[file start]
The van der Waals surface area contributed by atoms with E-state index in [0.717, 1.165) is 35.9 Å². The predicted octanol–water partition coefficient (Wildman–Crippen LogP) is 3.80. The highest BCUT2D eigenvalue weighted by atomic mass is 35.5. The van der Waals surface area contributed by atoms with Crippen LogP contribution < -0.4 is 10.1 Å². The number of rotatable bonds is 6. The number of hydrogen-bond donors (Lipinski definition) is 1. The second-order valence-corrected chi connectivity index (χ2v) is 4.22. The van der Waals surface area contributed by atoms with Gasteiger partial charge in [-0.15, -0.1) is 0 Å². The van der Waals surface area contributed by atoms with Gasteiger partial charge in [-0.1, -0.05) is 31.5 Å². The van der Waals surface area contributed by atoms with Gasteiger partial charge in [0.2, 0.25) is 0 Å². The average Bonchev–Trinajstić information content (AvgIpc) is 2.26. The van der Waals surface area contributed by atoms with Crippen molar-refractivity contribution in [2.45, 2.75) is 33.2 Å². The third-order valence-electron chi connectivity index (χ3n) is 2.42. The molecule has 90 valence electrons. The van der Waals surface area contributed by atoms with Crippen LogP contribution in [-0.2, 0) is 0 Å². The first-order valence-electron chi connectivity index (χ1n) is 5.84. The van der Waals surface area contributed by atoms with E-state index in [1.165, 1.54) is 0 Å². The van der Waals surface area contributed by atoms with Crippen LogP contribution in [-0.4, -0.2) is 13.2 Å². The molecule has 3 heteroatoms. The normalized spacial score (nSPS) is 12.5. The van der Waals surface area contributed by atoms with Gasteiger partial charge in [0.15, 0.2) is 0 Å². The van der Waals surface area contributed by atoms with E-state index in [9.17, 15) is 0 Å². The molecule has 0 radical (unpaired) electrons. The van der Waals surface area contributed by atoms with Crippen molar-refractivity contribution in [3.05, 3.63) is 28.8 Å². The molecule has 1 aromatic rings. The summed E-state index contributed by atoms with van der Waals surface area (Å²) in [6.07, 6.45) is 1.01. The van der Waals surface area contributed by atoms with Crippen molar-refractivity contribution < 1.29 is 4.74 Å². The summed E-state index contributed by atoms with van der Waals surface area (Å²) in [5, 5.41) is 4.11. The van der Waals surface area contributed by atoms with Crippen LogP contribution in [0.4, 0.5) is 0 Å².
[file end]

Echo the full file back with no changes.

The van der Waals surface area contributed by atoms with E-state index in [0.717, 1.165) is 35.9 Å². The predicted octanol–water partition coefficient (Wildman–Crippen LogP) is 3.80. The highest BCUT2D eigenvalue weighted by atomic mass is 35.5. The van der Waals surface area contributed by atoms with Crippen LogP contribution < -0.4 is 10.1 Å². The number of rotatable bonds is 6. The number of hydrogen-bond donors (Lipinski definition) is 1. The second-order valence-corrected chi connectivity index (χ2v) is 4.22. The van der Waals surface area contributed by atoms with Gasteiger partial charge in [-0.15, -0.1) is 0 Å². The van der Waals surface area contributed by atoms with Gasteiger partial charge in [-0.1, -0.05) is 31.5 Å². The van der Waals surface area contributed by atoms with Gasteiger partial charge in [0.2, 0.25) is 0 Å². The average Bonchev–Trinajstić information content (AvgIpc) is 2.26. The van der Waals surface area contributed by atoms with Crippen molar-refractivity contribution in [2.45, 2.75) is 33.2 Å². The third-order valence-electron chi connectivity index (χ3n) is 2.42. The molecule has 90 valence electrons. The van der Waals surface area contributed by atoms with Crippen LogP contribution in [-0.2, 0) is 0 Å². The first-order valence-electron chi connectivity index (χ1n) is 5.84. The van der Waals surface area contributed by atoms with E-state index in [1.165, 1.54) is 0 Å². The van der Waals surface area contributed by atoms with Crippen LogP contribution in [-0.4, -0.2) is 13.2 Å². The molecule has 3 heteroatoms. The normalized spacial score (nSPS) is 12.5. The van der Waals surface area contributed by atoms with Gasteiger partial charge in [0.15, 0.2) is 0 Å². The van der Waals surface area contributed by atoms with E-state index in [9.17, 15) is 0 Å². The molecule has 0 radical (unpaired) electrons. The van der Waals surface area contributed by atoms with Crippen molar-refractivity contribution in [3.05, 3.63) is 28.8 Å². The molecule has 1 aromatic rings. The summed E-state index contributed by atoms with van der Waals surface area (Å²) in [6.07, 6.45) is 1.01. The van der Waals surface area contributed by atoms with Crippen molar-refractivity contribution < 1.29 is 4.74 Å². The summed E-state index contributed by atoms with van der Waals surface area (Å²) in [5, 5.41) is 4.11. The van der Waals surface area contributed by atoms with Crippen LogP contribution in [0.4, 0.5) is 0 Å².